Some people seem to think that flexibility is universally a virtue. Flexibility, in their opinion, is key to interoperability. Postel’s Principle, “…be conservative in what you do, be liberal in what you accept from others”, is often used to justify this belief. While this sounds wonderful in theory, in practice it’s problematic. As Tom Stuart pointed out in “Postel’s Principle is a Bad Idea”:
Postel’s Principle is wrong, or perhaps wrongly applied. The problem is that although implementations will handle well formed messages consistently, they all handle errors differently. If some data means two different things to different parts of your program or network, it can be exploited—Interoperability is achieved at the expense of security.
These problems exist in TCP, the poster child for Postel’s principle. It is possible to make different machines see different input, by building packets that one machine accepts and the other rejects. In Insertion, Evasion, and Denial of Service: Eluding Network Intrusion Detection, the authors use features like IP fragmentation, corrupt packets, and other ambiguous bits of the standard, to smuggle attacks through firewalls and early warning systems.
In his defense, the environment in which Postel proposed this principle is far different from what we have now. Eric Allman, writing for the ACM Queue, noted in “The Robustness Principle Reconsidered”:
The Robustness Principle was formulated in an Internet of cooperators. The world has changed a lot since then. Everything, even services that you may think you control, is suspect.
Flexibility, often sold as extensibility, too often introduces ambiguity and uncertainty. Ambiguity and uncertainty are antithetical to APIs. This is why 2 of John Sonmez’s “3 Simple Techniques to Make APIs Easier to Use and Understand” are “Using enumerations to limit choices” and “Using default values to reduce required parameters”. Constraints provide structure and structure simplifies.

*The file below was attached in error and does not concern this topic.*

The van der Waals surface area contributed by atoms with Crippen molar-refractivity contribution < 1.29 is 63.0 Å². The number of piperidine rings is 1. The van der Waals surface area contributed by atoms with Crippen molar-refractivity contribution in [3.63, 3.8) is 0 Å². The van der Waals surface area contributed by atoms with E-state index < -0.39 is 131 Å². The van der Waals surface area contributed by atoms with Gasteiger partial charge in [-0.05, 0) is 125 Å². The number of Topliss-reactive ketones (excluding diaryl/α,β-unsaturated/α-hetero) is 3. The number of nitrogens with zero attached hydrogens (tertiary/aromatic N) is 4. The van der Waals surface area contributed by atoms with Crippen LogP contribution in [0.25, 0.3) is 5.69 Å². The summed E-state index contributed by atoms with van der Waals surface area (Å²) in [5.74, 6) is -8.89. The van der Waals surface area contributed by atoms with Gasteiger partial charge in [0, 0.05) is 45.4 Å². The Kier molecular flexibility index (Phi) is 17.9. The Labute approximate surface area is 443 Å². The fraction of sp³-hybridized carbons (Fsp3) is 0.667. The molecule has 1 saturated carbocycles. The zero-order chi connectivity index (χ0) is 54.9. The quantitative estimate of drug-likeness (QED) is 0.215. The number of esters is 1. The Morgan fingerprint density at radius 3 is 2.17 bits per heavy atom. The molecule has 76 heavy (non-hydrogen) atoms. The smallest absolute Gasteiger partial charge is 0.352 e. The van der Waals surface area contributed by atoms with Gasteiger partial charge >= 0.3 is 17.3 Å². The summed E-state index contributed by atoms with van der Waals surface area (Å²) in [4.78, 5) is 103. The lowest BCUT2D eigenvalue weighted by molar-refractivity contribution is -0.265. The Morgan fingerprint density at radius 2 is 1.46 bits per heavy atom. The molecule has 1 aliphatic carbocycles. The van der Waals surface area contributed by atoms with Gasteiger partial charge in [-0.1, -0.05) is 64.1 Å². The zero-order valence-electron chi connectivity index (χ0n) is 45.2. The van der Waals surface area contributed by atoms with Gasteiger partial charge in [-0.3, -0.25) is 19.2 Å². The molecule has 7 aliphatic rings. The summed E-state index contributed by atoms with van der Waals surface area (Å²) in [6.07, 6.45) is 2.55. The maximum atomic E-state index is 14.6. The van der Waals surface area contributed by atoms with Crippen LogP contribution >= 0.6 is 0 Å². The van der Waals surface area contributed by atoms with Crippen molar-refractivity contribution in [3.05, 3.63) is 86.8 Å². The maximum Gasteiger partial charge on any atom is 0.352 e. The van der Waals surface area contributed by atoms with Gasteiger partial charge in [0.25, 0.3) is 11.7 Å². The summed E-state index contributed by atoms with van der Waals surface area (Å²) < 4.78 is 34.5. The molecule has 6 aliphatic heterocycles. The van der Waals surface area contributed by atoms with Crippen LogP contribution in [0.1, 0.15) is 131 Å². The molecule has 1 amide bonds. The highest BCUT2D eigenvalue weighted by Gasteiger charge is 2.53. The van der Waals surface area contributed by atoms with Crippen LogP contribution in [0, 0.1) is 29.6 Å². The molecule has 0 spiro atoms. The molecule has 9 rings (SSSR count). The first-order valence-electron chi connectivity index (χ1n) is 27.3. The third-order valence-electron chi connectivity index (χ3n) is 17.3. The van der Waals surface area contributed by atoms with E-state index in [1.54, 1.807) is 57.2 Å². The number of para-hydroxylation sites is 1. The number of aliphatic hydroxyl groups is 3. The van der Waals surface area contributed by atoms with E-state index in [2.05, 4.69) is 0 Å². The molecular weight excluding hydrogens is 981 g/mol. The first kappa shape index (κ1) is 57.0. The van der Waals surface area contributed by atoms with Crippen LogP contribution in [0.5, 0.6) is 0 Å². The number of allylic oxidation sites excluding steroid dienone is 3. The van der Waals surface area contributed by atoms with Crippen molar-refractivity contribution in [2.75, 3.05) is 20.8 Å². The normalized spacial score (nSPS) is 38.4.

Taken to the extreme, I’ve seen flexibility used to justify “string in, string out” service method signatures. “Send us a string containing XML and we’ll send you one back”. There’s no need to worry about versioning, etc. because all the versions for all the clients are handled by a single endpoint. Of course, behind the scenes there’s a lot of conditional logic and “hope for the best” parsing. For the client, there’s no automated generation of messages nor even guarantee of structure. Validation of the structure can only occur at runtime.
Does this really sound robust?
I often suspect the reluctance to tie endpoints to defined contracts is due to excessive coupling between the code exposing the service and the code performing the function of the service. If domain logic is intermingled with presentation logic (which a service is), then a strict versioning scheme, an application of the Open/Closed Principle to services, now violates Don’t Repeat Yourself (DRY). If, however, the two concerns are kept separate within the application, multiple endpoints can be handled without duplicating business logic. This provides flexibility for both divergent client needs and client migrations from one message format to another with less complexity and ambiguity.
Stable interfaces don’t buy you much when they’re achieved by unsustainable complexity on the back end. The effect of ambiguity on ease of use doesn’t help either.